Jason Cohn and Bill Jersey’s engaging documentary, Eames: The Architect and the Painter, came out on DVD late last month. It tells the story of how the married couple, Charles and Ray Eames, famously revolutionized mid-twentieth century design. Originally, Charles studied architecture and Ray studied painting at the Cranbrook Academy of Art in Michigan, before moving to Southern California and founding their acclaimed design studio at 901 Washington Boulevard in Venice. Their motto of “the best for the most for the least” informed a multi-faceted career that ranged from furniture design to filmmaking to visual communication.
Cohn and Jersey primarily use archival footage and interviews with former employees of the Eames Office, architecture and design critics, and family members to present the couple’s life and work spanning nearly four decades. The film begins with the object that launched and sustained their career—the Eames Chair. It details the molded plywood chair’s first appearance at the Museum of Modern Art’s Organic Furniture Competition through its continued production and sale at Herman Miller. Although Charles and his colleague Eero Saarinen designed a prototype in 1940, “the chair of the century” did not emerge until Charles and Ray’s experiments in building wooden splints and stretchers for soldiers in World War II.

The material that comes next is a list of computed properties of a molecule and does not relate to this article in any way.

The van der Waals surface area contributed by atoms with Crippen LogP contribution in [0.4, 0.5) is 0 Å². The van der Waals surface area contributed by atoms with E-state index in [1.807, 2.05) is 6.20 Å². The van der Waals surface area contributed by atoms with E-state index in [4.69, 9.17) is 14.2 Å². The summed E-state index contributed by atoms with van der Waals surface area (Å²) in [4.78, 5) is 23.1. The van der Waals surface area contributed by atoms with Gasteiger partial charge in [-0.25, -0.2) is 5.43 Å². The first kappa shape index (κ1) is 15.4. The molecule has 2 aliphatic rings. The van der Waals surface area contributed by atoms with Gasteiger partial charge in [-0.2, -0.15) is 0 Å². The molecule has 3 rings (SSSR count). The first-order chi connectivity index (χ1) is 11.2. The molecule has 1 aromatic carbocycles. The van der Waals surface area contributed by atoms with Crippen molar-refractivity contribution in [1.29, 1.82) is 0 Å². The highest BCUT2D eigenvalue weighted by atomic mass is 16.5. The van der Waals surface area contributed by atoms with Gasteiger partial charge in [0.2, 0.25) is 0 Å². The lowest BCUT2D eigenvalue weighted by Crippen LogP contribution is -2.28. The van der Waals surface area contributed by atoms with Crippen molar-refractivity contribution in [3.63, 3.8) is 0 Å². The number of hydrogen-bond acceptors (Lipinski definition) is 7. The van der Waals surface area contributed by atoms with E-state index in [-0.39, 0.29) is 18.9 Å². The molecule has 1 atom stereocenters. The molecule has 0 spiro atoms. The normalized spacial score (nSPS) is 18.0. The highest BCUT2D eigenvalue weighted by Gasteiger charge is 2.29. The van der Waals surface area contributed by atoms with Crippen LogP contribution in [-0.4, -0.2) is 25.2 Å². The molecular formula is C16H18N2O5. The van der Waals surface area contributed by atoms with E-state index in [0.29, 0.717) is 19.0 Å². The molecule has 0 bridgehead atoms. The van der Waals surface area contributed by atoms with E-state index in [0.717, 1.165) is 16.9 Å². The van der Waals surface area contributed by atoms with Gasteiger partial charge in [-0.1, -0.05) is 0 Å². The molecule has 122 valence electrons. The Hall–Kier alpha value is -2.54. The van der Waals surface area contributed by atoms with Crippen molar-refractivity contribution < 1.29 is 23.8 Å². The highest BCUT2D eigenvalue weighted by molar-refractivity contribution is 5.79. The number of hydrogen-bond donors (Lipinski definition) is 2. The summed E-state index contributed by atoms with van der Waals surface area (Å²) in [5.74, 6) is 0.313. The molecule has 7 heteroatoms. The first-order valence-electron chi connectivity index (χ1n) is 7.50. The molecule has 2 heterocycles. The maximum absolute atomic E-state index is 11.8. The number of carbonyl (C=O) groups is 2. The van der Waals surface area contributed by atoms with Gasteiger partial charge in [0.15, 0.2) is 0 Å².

The documentary also highlights the Eameses’ short films, exhibitions designed for museums and government agencies, and architectural works. In addition to their furniture, the couple remains known for their own home in Pacific Palisades, which was part of the Case Study House Program sponsored by Arts and Architecture Magazine. Their Case Study House #8 is a landmark of mid-century modern architecture that successfully stated “an idea rather than a fixed architectural pattern” and functioned as a comfortable living space. All in all, Eames: The Architect and the Painter is a delightful introduction to the extraordinary collaboration of Charles and Ray Eames, revealing how two very different artists created a singular form of American modernism.
This entry was contributed by Candace Wirt, a freelance film critic who contributes to Cine-File and MUBI.
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